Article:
Voelcker: In 1982, we finally had a strong enough part modeler to allow use to return to our original goal—automating manufacturing, and specifically NC. So the next order of business was learning modern CNC technology and establishing a CNC lab. I had been away from machine tools for 30 years, and so much to learn: which machines and what tooling to buy, and much more. I had to convince the university to make new basement space available, put in a proper concrete floor, and so forth. The NC language standard RS-274, which covers M-codes and G-codes, became our bible, but we found NC technology to be pretty messy because it grew up before computers. If NC development had been delayed 10 years, it would have had the benefit of early ideas in programming languages, and that would have made learning and using NC easier. When we had facilities and some basic machining experience, we focused on two related problems: automatic NC program verification, and automatic programming at the unit-operation level, the MPL project.
ME: You developed the Machining Process/Programming Language [MPL]. How was that similar to the Automatically Programmed Tool [APT] language developed by Doug Ross?
Voelcker: They were very different. APT was designed to solve the difficult problem of driving NC machine tools to make what are called sculptured surfaces—airplane spars, turbine blades, things like that. You chuck up a cutter in a five-axis mill and you may machine for days to produce these complicated parts. MPL was to do something quite different. It was to work in multisetup machining operations to make typical ‘prismatic’ mechanical parts—not fancy parts like turbine blades—but parts in which you have to do some drilling, reaming, and 2½-axis milling in several setups. MPL let you define the setups, such as clamping operations, and unit operations—rough a pocket, contour a profile—and did all the low-level scutwork, such as cutterpath planning.
ME: Tell me about your current focus on Geometric Dimensioning & Tolerancing [GD&T] problems.
Voelcker: I’m interested in variation control, which is central to all kinds of things. In mechanical design, dimensional variations are controlled through geometric tolerancing, which is an untidy technology. Geometric tolerancing was invented in World War II, and it has taken a long time to gain acceptance. The newest version of the American standard, ANSI Y14.5M-2009, is five years late and it still contains some gaps and inconsistencies. The problem is that GD&T lacks a rigorous mathematical foundation: it grew up from the shop floor. The main ideas are surely right, because things get built and fit together, but training people to use it is difficult. If you go ask someone in manufacturing ‘What do you think of GD&T?’ you’ll probably get an earful. The challenge for people like me is to find mathematical principles underlying GD&T’s rather ad-hoc principles!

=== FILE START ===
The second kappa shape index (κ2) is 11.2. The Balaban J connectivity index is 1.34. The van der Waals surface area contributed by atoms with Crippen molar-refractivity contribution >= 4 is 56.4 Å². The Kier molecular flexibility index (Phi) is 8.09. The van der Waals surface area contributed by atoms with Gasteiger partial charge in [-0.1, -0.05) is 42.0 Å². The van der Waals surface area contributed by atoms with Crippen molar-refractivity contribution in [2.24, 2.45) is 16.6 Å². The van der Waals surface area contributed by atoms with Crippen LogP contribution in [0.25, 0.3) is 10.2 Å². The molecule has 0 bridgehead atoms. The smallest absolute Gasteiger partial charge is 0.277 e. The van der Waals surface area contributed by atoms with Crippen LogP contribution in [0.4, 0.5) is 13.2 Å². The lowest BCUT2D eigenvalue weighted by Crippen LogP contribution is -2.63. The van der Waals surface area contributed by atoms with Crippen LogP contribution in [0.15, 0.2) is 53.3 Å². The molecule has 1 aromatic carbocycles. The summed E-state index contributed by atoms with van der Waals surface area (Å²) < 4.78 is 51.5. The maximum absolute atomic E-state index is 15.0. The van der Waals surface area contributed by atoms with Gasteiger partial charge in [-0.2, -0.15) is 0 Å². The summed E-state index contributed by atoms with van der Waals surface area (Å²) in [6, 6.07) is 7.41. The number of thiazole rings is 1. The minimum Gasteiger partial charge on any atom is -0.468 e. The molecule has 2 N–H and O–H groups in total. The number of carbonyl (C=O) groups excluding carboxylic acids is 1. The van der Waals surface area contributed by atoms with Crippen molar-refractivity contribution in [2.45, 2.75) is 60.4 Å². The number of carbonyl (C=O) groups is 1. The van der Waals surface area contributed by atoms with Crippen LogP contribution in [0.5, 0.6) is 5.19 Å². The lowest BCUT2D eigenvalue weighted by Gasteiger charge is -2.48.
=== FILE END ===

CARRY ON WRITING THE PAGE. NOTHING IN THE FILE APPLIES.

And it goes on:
ME: What do you see for the future of US manufacturing?
Voelcker: I believe there will be manufacturing in this country indefinitely: manufacturing employment will continue to decline, but the produced value will increase because the products will be increasingly highly engineered. There are parallels with agriculture here. But let’s step back and ask a deeper question. Men have made things for thousands of years by artisan methods: make parts one by one, and ‘file-and-fit’ the parts to assemble the product—one copy at a time. Two hundred years ago, we had two revolutions: mechanization, and interchangeability, with interchangeability being the profound break with the artisan past. But might there be other, perhaps better ways to do business? What about replacing interchangeability with ‘compliance’—the notion that parts in assemblies are made simultaneously and need only work together within that assembly? That’s how our bodies.assemblies of joints, links, pipes—are made, and that’s how assemblies are made in some new rapid prototyping [‘layered’] manufacturing processes.
This article was first published in the July 2009 edition of Manufacturing Engineering magazine.